Zombie fires scorching the Arctic have ignited record-high carbon emissions than the region released in the entirety of 2019. Scientists believe increasing temperatures due to climate change and wildfires may be spurring the region into a fiery new normal. As per satellite surveillance from the Copernicus Atmosphere Monitoring Service, fires in the Arctic sent 244 megatons of carbon skyward, compared to 181 megatons in the whole of 2019, itself a record high, between January and the end of August.
According to the report of Andrew Freedman
A report by Andrew Freedman of the Washington Post in June states that most of the zombie fires burning occurred in Russia’s Sakha Republic. The region witnessed Verkhoyansk, the Siberian town to hit 100.4 degrees Fahrenheit in between the blistering heatwaves, the highest temperature ever documented above the Arctic Circle. According to Copernicus Atmosphere Monitoring Service, what ignited the zombie fires is hard to pinpoint, but some of the early season blazes are thought to have been set zombie fires that sprang to life after burning underground through the winter.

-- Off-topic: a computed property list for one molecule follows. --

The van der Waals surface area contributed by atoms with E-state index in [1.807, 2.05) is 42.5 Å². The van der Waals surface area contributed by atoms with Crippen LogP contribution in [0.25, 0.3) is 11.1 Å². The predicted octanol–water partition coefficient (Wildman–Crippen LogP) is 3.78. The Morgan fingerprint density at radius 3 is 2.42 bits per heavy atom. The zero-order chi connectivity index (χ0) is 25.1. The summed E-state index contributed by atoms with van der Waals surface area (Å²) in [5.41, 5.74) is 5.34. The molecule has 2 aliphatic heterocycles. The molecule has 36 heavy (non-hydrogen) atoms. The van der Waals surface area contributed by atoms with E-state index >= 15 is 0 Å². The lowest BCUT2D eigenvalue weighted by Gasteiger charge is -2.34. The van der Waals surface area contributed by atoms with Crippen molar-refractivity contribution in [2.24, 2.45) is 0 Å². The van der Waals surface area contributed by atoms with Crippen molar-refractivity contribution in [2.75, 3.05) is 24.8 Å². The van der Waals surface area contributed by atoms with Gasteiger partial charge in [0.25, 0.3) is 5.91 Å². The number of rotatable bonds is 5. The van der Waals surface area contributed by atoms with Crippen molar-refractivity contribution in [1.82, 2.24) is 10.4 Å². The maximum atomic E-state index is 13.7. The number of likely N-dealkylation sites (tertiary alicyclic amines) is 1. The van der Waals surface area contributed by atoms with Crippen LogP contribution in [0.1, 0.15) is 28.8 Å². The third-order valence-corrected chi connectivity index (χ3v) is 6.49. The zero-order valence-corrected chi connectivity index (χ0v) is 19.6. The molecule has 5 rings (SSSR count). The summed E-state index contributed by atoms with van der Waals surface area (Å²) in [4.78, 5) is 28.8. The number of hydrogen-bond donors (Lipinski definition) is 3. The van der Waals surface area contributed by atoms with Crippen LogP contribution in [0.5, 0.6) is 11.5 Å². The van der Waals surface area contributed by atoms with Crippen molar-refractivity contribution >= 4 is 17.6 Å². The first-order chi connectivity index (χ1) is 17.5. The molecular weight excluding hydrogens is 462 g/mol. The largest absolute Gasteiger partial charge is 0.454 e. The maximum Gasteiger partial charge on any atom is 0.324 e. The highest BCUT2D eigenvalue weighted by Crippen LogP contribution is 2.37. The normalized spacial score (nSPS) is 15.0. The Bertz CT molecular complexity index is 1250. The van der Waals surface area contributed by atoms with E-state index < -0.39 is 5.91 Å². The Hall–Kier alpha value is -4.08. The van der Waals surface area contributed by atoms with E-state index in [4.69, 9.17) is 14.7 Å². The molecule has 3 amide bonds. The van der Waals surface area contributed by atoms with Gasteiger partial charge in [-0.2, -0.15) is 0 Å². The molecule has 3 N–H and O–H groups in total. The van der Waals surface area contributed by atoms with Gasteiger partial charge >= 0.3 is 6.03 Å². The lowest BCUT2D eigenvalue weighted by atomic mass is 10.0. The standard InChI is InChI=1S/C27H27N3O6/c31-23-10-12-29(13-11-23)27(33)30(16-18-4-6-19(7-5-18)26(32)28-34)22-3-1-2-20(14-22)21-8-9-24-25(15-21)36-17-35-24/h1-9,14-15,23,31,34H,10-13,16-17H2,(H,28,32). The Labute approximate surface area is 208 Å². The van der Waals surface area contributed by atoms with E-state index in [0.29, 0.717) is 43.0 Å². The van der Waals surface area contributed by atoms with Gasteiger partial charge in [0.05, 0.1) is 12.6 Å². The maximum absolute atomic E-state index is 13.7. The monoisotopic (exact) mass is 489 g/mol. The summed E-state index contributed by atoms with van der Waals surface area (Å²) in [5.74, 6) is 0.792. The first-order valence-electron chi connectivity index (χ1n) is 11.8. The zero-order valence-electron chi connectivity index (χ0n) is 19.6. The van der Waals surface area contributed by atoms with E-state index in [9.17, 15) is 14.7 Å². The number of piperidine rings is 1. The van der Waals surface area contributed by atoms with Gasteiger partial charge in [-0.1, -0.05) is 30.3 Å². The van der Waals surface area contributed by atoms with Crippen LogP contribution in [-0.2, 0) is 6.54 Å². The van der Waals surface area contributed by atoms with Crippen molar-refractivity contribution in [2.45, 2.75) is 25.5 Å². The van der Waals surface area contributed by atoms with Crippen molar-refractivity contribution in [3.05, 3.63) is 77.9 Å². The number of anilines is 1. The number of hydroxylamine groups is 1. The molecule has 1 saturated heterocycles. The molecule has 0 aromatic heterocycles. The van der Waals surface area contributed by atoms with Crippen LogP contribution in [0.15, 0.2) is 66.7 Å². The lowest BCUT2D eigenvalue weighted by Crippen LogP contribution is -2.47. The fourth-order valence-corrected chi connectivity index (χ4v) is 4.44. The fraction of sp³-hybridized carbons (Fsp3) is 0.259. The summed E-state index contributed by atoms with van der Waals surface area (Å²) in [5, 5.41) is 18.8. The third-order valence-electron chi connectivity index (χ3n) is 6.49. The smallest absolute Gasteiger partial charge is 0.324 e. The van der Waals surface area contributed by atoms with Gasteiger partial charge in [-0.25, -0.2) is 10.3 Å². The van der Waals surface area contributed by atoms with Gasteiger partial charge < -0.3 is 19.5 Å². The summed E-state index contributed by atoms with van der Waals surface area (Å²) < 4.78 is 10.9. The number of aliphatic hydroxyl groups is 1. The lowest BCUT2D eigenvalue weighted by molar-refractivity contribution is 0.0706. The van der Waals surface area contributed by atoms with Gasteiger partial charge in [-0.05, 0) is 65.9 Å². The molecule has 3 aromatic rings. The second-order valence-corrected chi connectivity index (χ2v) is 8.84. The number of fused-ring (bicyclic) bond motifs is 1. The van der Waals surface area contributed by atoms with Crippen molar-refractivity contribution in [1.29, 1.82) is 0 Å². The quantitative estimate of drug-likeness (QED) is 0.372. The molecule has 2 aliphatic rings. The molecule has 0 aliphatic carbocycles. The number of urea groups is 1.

Zombie fires: Another report by Kate Wheeling
Another report Kate Wheeling explains the reason behind zombie fires. According to the report Arctic soils are often densely packed with combustible organic matter, such as peat, above-ground fires that burn themselves out can leave the ground burning. When winter comes, snow can actually cushion the smoking mat from the cold air above as it consumes peat and pockets of combustible methane gas. These conditions can sometimes allow a zombie fire to keep burning until temperatures warm and the snow melts away. Once the snow is melted, a zombie fire can once again ignite the vegetation grown above. These leftovers from the 2019 fire season may have kick-started this year’s already record-setting Arctic emissions, and the warmer temperatures caused by climate change have prepped the landscape for massive, long-burning conflagrations.
California’s fire season continues to rage
The alarming statistics come as California’s fire season continues to burn, triggered by record-setting heat and high winds. Climate change has made the state drier and hotter over the past 20 years, per the Guardian, a period that has included 15 of the 20 largest wildfires in California’s history.